Will communist forces come together before the federal polls?

As some of the communist leaders are making public statements about the need for reviving the communist alliance for the federal parliament elections, experts say the prospect is too distant at the moment.

From left, CPN-UML Chairman KP Sharma Oli, CPN (Maoist Chairman) Pushpa Kama Dahal ‘Prachanda’ and CPN (Unified Socialist) Chairman Madhav Kumar Nepal.

Nishan Khatiwada

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Kathmandu: As the fever of the approaching federal elections has started to hit the Nepali political landscape, the rumors and speculations about the communist alliance–especially between CPN-UML, CPN-Maoist Center, and CPN (Unified Socialist)–have surfaced again. 

A few days ago, this writer had noted five scenarios for the upcoming federal elections–two of them related to the alliance between the communist forces in Nepal. Experts, political commentators, and even leaders of communist parties have started to debate whether the upcoming federal parliamentary elections will also witness a communist alliance.

Conflicting message 

Communist leaders in Nepal have given differing opinions about the prospects of the communist alliance for federal polls–while some openly push for it, others strongly stand opposed. 

On June 3, CPN (Unified Socialist) senior leader Jhalanath Khanal called the communist alliance a sine qua non for the country today at the Parliament building in New Baneshwor. “Communist alliance is a necessity. But the leaders who claim to be flagbearers of the communist movement are themselves against the unity,” he said. 

On June 1, CPN Maoist Center Chairman Pushpa Kamal Dahal Prachanda warned the Nepali Congress–the largest party of the current ruling alliance–at an orientation program held for the elected representatives. Comparing Nepali Congress with the main opposition CPN-UML, he said, “If the NC behaves like CPN-UML, we will be compelled to rebel against such moves.” Prachanda’s remarks indirectly hint at a possibility of a change of course by the party.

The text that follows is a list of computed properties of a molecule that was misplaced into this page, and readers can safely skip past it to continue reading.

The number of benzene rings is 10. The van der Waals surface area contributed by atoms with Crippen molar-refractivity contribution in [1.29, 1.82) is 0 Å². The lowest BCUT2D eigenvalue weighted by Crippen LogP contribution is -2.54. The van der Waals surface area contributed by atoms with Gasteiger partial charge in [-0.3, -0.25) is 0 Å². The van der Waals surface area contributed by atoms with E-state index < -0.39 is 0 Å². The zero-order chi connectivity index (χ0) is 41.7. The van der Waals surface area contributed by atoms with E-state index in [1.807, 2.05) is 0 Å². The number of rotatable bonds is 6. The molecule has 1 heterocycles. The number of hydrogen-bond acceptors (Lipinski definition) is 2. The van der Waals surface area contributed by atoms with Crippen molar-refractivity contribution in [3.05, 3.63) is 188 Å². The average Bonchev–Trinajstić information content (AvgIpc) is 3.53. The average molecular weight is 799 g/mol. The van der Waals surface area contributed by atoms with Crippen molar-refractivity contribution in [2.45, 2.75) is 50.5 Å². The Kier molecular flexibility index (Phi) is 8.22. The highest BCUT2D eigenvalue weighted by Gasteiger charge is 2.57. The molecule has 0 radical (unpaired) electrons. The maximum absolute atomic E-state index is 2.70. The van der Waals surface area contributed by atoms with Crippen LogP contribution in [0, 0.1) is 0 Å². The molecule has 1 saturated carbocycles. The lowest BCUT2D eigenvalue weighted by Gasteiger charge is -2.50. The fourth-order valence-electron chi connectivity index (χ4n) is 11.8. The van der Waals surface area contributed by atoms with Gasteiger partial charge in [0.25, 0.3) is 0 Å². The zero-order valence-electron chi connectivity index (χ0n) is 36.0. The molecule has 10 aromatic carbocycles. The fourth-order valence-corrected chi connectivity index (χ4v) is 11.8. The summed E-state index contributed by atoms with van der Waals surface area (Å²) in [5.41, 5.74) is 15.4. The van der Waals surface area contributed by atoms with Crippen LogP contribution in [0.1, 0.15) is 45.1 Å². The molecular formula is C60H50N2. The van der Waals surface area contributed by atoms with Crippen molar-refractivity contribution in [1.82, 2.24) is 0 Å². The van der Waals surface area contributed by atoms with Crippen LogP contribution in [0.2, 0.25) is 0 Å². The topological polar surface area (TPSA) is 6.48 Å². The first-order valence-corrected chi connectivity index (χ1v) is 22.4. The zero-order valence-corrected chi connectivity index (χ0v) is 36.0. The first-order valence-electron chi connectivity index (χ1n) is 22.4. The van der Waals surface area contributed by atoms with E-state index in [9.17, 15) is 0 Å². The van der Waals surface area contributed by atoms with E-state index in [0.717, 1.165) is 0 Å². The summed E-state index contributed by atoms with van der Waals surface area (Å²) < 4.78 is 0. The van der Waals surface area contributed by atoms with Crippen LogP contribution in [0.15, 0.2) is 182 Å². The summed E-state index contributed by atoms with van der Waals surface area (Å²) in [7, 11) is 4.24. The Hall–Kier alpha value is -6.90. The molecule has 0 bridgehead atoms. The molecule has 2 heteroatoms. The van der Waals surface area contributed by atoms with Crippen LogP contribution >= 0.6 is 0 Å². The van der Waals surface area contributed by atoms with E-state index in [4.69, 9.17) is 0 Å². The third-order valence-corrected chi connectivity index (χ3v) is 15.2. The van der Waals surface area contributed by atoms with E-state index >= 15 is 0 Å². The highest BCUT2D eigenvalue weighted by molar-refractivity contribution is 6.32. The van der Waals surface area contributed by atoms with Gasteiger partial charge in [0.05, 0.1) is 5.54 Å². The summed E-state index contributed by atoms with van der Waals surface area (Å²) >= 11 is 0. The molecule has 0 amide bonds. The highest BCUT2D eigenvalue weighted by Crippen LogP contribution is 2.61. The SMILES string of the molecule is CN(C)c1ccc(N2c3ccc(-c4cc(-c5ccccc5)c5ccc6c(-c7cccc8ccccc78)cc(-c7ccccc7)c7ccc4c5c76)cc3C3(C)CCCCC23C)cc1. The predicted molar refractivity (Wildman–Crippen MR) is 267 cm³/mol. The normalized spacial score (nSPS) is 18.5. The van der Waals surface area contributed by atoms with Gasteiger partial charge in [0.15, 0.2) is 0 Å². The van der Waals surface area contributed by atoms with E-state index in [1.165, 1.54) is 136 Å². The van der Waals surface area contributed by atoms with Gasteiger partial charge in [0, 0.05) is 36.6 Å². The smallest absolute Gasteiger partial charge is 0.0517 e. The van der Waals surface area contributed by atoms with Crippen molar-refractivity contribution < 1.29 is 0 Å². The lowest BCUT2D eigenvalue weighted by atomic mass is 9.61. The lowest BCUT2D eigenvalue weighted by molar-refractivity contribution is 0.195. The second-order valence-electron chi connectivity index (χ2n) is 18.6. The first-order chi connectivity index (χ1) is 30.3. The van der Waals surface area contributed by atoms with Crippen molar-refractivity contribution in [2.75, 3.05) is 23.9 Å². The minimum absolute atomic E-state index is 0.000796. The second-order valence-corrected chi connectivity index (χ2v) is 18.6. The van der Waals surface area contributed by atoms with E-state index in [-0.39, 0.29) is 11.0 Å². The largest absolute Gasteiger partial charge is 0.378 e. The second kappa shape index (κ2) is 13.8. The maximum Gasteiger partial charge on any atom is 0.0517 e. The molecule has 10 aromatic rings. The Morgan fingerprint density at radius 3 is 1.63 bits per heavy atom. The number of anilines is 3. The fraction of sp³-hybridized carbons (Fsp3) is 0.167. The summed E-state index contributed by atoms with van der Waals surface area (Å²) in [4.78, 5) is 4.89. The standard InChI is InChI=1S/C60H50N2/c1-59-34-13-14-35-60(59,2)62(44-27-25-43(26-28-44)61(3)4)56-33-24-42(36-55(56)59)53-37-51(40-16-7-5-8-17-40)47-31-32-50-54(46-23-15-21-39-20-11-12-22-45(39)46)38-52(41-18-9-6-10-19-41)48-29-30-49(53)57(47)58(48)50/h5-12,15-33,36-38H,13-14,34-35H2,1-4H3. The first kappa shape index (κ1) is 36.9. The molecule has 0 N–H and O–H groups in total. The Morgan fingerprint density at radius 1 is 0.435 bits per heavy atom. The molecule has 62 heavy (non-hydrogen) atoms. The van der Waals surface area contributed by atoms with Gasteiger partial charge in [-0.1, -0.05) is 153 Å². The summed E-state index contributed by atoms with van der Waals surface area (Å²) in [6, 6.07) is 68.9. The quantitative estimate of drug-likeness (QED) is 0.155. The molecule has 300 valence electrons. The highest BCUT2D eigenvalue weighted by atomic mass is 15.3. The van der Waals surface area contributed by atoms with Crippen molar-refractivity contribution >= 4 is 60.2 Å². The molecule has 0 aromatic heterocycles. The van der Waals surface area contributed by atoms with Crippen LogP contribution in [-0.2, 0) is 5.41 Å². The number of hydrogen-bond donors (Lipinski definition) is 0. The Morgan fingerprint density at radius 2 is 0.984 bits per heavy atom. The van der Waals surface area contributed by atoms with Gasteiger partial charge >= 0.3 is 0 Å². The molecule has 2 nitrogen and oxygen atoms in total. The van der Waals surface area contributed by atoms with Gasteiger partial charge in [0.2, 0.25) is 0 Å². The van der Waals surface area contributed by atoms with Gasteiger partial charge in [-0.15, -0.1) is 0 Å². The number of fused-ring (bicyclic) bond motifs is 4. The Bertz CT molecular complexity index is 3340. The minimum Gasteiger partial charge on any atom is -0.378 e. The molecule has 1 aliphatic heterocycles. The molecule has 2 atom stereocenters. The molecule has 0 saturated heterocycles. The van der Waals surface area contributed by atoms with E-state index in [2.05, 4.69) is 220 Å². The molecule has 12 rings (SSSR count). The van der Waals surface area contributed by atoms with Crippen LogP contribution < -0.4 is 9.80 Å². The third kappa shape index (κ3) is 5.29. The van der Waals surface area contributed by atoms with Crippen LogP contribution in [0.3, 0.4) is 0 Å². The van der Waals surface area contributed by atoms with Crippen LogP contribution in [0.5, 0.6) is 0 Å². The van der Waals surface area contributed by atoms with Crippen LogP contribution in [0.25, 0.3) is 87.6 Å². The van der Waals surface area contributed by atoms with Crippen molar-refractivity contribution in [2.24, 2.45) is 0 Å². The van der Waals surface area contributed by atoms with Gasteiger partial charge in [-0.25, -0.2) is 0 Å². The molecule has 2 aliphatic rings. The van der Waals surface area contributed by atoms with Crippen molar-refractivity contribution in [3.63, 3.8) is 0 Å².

Reportedly, Prachanda and CPN (Unified Socialist) chairman Madhav Kumar Nepal have claimed that they have been offered the prime ministerial post (the source of the offer is suspected to be the CPN-UML). And, according to some leaders of the CPN (US) and the Maoist Center, informal talks are underway between the second-level leaders of the communist parties about forming the communist alliance. 

CPN-UML Deputy General Secretary Prithivi Subba Gurung states that the communist parties should think a step forward and two steps back. “To take the politics to progressive direction, an alliance needs to be forged. Different forces tried to break the unity of the senior leaders which resulted in the current situation,” he said, adding that he would make efforts for the formation of the communist alliance. 

CPN (US) chair Madhav Kumar Nepal, however, has denied the possibility of a communist alliance at present. At a program organized in Surkhet on June 2, Nepal denied any truth in the rumors about the CPN (US), Maoist Center, and UML teaming up. 

Why alliance again?

The main opposition CPN-UML lost a considerable number of seats in the local polls.  Some UML leaders, therefore, could be mulling the possibility of a communist as a strategy for the party to secure a majority in the federal elections. Besides, other communist leaders of the ruling alliance are also not happy with the local election results and feel betrayed. This has also, to some extent, kept the probability of communist forces joining hands for the federal elections.